The labeling of Social Security is not a unique example of arbitrary accounting choices, leading to arbitrarily large deficits or surpluses. Quite the contrary. Every dollar the government takes in or pays out is arbitrarily labeled. As a consequence, the government deficits, over which Malkin is tearing your hair, are entirely arbitrary measures of fiscal policy and intergenerational burdens. If the Reagan administration were clever, it would change the labeling of Social Security or other receipts and payments. For example, it could simply relabel this year's "borrowing" as "taxes" and provide future "transfers" to the erstwhile "lenders" equal to principal plus interest on the "borrowing." This change in accounting would have no real economic effects since "lenders" to the government only care that they get their money back in the future with interest, they don't care what it's called. Alternatively, the Reagan administration could levy additional "taxes" this year to cover the "deficit" and simultaneously promise future "transfers" to the "taxpayers" equal to the "taxes" plus interest. Such a policy would eliminate this year's deficit, while leaving the public's present value of net payments to the government unchanged as well as their economic position.

IF YOU'RE still with me you might be saying "well even if the government could play labeling games to hide its debt, it doesn't, so why worry." My response is, how do you know? If the labeling of receipts and payments is arbitrary, then the receipts that are currently labeled "taxes" may really be "borrowing" and the receipts currently labeled "borrowing" may really be "taxes." By now, you are probably either confused or annoyed and want to know what the government should be measuring, if not "debt." What it should measure is the net present value of each population cohort's expected lifetime payments (regardless of their labels) to the government. Such a set of generation-specific numbers would provide a label-free measure of the stance of fiscal policy and the burden on alternative generations of financing government consumption.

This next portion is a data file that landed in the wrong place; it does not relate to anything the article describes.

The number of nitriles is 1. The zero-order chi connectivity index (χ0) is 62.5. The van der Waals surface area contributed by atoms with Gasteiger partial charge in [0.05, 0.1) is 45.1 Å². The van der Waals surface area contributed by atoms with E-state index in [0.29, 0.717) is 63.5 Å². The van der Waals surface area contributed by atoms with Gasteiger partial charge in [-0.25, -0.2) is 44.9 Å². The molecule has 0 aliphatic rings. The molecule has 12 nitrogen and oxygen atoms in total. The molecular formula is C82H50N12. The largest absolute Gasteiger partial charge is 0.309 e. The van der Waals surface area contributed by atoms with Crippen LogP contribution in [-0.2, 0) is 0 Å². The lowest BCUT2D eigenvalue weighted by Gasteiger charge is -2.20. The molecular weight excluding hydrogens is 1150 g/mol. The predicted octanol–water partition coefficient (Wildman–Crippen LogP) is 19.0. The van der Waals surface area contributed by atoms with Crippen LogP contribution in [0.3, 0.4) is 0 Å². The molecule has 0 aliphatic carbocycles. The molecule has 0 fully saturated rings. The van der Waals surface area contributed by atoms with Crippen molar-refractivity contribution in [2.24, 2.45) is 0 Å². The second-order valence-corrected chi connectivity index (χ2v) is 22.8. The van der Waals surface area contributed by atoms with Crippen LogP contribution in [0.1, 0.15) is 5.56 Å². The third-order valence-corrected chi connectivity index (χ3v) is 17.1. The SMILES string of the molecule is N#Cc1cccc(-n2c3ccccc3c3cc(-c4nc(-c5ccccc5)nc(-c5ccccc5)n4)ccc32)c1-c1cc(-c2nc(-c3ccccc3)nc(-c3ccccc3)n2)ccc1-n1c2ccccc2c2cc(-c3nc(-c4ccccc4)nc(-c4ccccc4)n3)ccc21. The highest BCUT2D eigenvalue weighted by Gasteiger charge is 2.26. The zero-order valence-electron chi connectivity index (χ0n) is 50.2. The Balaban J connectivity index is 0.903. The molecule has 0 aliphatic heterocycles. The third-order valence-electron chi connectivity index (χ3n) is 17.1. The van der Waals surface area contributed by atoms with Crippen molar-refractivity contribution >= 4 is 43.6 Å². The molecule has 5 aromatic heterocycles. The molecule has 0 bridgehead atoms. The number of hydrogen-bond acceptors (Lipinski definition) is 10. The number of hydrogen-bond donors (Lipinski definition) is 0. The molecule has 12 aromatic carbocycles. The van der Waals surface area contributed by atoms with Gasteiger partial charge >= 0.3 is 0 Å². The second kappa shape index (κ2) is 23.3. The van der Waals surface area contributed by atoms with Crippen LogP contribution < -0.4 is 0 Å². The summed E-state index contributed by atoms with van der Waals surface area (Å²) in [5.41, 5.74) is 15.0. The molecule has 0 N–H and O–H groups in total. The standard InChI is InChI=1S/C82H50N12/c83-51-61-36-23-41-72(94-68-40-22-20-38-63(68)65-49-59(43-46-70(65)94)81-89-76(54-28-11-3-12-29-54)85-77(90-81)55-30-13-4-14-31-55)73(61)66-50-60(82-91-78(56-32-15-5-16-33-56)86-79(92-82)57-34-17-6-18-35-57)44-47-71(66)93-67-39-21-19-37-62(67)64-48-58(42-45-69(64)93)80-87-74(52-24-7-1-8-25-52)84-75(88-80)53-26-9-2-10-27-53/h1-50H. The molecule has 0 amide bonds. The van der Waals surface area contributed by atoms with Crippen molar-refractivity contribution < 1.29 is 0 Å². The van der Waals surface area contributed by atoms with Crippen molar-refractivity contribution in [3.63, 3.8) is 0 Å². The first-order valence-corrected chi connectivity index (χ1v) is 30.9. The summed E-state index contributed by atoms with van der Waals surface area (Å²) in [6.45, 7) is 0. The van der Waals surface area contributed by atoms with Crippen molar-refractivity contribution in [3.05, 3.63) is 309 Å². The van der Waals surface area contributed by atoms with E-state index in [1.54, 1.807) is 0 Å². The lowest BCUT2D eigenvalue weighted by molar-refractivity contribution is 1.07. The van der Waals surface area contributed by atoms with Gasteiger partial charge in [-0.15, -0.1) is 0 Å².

Had Malkin considered such a measure he might have realized that many elements of the Reagan policy represent hidden "surplus" policies that simply don't show up in the official debt numbers because of the arbitrary choice of accounting. By "surplus policies" I mean policies that make current generations worse off and future generations better off. One tremendously important example is the 1983 Social Security Reform legislation that took away more from the baby boomers in present value than they have gotten or can expect to get from the Reagan "tax" cuts. A second very important example is the 1981 change in the tax structure toward an indirect consumption tax as opposed to an income tax. This change shifted the tax burden onto current older generations. Using generational accounts to exhibit fiscal policy would also have showed that much of the Reagan administration's "spending" on the military has been investment, rather than current consumption. Generational accounts would also provide all the corrections for inflation and government assets that Robert Eisner and others have espoused.

A comparison of generational accounts in the 1970s with those in the 1980s would show that the nation has shifted to a fiscally tight, rather than a fiscally loose policy. This is not an apology for the Reagan policy. Indeed, the Reagan administration and Paul Volker are guilty of fundamentally misreading their own fiscal policy and scaring the economy into a major recession.

Malkin would no doubt dismiss all this as the mutterings of yet another wacky economist. But it's not. Before we let a journalist, no matter how articulate, teach us incorrect fiscal history and scare us into another recession, we should wait for a book that really explains, rather than reinforces, our deficit delusions. :: Laurence J. Kotlikoff is chairman of the Department of Economics at Boston University.